After a nine-year hiatus from college, I came back and decided to take a creative writing class. I’d always wanted to write and even attempted it a couple of times, but never had the confidence to follow through. That all changed. Something awakened in me, something that I love and would never give up. I discovered that I could write and to my surprise my fiction was well accepted by my peers and my instructor. She opened my eyes not only to my potential as a writer, but to that of literature as well. She taught me to appreciate literature not only for its plot, but for its craft as well. She showed me how to analyze it in a way that revealed the writers fingerprints and to see why it was a good piece as well as how to incorporate these tools into my own writing. I could see the layers and intent, the blood and sweat, the love and hate that each writer put into their stories, essays, and poems. I’d always been an avid reader, but reading changed for me after that class. I read everything for enjoyment and for study. I wanted to develop my skill as a writer. I wanted to study literature and more than that, I wanted teach others to see language as I now did. I don’t mean to say that I’d never considered teaching before. In fact, I had always thought about it. Most little boys want to be fire-fighters, police officers, and football players, but I never wanted any of that (well okay, I did want to be a football player,) but I never did know what I wanted to be. I did want to teach, but I didn’t feel that I could. I was too timid. High school speech class was nearly my undoing. I would go to class and dread it knowing that today could be the day that I would have to give my speech. All week would be spent like this until Friday when the teacher would pick me since the volunteers had run dry. Afterward, I would relax, but then have to start the whole grueling process over again the next week. If I couldn’t talk to my peers, how could I stand in front of a classroom every day and teach? I didn’t think that I could do it. After nine years of working in customer service and management positions in food service and my newfound love of writing and literature, I knew that I could teach. I just knew it.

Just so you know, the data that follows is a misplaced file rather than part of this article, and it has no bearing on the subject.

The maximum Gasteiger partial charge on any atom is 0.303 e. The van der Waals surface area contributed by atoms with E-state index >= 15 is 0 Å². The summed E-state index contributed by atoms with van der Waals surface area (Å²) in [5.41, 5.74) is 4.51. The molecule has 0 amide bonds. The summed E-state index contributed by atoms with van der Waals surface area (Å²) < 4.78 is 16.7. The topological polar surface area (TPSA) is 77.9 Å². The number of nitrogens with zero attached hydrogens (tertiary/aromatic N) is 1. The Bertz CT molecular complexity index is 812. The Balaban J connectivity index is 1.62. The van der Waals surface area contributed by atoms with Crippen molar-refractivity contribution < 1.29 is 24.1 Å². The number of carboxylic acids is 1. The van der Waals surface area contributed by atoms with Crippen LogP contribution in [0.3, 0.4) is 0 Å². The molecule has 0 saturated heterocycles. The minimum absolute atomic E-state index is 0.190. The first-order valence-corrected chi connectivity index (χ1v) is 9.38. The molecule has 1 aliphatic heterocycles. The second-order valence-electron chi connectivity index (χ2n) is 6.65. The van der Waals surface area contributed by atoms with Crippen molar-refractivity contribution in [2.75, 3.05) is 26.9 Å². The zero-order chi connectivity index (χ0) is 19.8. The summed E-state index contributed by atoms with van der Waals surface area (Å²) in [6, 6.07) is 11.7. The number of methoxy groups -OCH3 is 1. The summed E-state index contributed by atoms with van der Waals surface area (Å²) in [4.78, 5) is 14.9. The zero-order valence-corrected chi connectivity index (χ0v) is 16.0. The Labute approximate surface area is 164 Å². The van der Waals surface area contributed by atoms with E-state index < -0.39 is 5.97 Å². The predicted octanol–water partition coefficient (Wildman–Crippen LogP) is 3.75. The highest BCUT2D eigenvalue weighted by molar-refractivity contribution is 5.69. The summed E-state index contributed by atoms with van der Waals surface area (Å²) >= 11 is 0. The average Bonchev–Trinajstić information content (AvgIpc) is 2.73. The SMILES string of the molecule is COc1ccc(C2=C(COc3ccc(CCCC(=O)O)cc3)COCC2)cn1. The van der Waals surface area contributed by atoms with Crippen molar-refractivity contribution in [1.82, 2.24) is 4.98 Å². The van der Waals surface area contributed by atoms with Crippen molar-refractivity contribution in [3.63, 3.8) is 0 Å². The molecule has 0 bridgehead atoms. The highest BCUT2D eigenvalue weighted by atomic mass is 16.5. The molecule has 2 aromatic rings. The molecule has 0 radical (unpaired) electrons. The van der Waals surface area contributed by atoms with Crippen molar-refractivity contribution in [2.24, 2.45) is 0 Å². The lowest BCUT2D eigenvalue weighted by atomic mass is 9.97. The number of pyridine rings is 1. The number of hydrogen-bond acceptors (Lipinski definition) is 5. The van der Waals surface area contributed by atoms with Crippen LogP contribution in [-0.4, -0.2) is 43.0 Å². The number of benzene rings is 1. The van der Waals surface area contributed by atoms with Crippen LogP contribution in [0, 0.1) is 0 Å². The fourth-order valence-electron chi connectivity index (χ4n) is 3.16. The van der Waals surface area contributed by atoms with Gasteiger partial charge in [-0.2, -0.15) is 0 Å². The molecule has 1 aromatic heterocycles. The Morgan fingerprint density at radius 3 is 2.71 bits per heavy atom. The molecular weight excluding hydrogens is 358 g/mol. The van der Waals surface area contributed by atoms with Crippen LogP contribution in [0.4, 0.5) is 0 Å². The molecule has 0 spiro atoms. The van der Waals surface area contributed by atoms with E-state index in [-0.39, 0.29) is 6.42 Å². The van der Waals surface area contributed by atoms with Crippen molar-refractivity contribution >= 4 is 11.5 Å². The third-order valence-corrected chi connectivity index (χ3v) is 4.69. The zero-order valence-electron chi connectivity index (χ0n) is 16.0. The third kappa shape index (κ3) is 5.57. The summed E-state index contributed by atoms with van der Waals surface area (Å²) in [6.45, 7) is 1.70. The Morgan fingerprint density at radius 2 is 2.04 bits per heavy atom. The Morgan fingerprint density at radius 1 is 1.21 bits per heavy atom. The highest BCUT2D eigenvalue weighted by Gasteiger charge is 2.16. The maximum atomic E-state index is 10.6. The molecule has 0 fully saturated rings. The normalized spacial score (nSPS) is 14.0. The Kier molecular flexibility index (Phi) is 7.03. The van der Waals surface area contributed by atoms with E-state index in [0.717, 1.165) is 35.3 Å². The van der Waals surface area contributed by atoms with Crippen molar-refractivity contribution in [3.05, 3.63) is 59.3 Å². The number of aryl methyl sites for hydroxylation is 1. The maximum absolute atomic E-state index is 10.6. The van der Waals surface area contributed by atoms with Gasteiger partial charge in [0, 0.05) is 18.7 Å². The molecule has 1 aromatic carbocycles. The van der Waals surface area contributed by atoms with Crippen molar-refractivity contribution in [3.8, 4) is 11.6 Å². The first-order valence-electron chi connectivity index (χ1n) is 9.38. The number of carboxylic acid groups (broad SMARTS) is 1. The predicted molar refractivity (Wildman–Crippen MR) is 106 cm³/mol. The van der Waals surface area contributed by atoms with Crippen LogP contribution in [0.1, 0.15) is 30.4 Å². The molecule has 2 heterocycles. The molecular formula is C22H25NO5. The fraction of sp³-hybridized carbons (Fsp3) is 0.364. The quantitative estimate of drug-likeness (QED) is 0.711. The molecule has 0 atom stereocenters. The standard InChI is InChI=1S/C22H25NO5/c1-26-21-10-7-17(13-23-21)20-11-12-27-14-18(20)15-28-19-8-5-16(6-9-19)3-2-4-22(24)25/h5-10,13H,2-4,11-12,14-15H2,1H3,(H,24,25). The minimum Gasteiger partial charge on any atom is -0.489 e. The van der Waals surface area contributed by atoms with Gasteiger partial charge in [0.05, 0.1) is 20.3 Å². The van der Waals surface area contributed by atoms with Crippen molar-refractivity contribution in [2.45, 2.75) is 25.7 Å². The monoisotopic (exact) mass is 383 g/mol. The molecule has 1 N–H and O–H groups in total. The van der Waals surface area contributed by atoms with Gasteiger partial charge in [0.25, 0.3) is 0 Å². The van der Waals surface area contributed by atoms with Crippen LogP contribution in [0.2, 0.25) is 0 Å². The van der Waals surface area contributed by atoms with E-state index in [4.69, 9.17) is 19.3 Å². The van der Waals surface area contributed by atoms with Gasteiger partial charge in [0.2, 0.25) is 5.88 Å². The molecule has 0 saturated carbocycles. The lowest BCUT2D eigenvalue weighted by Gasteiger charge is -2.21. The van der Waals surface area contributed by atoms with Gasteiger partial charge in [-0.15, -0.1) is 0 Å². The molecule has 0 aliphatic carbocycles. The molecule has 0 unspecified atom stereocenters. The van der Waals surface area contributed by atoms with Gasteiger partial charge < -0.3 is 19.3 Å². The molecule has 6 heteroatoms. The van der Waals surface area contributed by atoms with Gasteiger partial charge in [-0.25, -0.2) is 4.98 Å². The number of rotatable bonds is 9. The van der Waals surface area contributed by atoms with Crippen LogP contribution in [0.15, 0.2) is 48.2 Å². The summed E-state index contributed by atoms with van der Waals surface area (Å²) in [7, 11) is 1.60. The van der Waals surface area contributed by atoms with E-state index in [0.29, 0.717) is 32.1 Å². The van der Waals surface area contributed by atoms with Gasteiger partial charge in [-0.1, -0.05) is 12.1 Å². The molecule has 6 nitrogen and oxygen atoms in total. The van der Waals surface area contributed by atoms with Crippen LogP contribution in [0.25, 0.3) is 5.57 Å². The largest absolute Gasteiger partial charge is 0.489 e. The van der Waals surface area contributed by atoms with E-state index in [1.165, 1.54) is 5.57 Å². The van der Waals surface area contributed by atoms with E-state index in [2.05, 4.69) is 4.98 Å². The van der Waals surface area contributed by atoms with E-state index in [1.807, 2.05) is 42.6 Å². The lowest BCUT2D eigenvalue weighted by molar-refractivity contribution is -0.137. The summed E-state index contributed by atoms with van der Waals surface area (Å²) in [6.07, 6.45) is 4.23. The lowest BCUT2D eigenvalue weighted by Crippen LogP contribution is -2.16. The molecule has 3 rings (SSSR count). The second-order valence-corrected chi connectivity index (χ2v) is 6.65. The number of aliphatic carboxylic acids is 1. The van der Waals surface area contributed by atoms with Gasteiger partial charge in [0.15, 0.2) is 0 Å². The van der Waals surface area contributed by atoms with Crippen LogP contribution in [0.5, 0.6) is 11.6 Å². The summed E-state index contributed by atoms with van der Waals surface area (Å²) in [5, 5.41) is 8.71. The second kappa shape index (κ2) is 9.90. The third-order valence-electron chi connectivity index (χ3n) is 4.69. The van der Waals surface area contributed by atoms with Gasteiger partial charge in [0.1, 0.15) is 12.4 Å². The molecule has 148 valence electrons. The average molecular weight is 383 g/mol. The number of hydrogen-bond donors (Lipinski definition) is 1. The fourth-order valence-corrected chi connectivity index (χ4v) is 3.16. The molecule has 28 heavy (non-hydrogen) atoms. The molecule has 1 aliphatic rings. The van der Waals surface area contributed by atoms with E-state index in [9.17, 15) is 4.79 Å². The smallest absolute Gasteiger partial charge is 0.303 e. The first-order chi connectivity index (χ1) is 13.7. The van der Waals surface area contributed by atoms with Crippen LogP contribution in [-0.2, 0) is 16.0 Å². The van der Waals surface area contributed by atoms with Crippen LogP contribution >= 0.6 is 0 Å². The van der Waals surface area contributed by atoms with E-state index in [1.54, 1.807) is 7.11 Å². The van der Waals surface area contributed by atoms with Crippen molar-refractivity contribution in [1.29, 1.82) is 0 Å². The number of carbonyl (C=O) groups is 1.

I wanted to be the exact opposite of just about every teacher I had had in high school. Sure I wanted the paycheck. A man’s got to live after all and I had plans for a wife and family, but I wanted to inspire young people to love writing and literature even if they never used in their professional lives. An interesting point was brought to my attention recently—when we were young and just learning to read almost all of us loved language. We made rhymes just to hear them flow out of our mouths. We read every sign, billboard, and advertisement we could see. We loved it. I want to bring that back to my students. I want them to read just for the love of a good story. I want them to see writing as a means of therapy and introspection as well as a lens to focus and study the outside world and their fellow human neighbors. Basically I want to teach to show students who may have never had the joys and wonders of literature and writing opened up to them those joys and wonders. I want to teach, also, to give students a break from the boredom and dread that they may feel in school. I want to make school—at least one small part of it—fun again and something to look forward to. That’s why I became a teacher.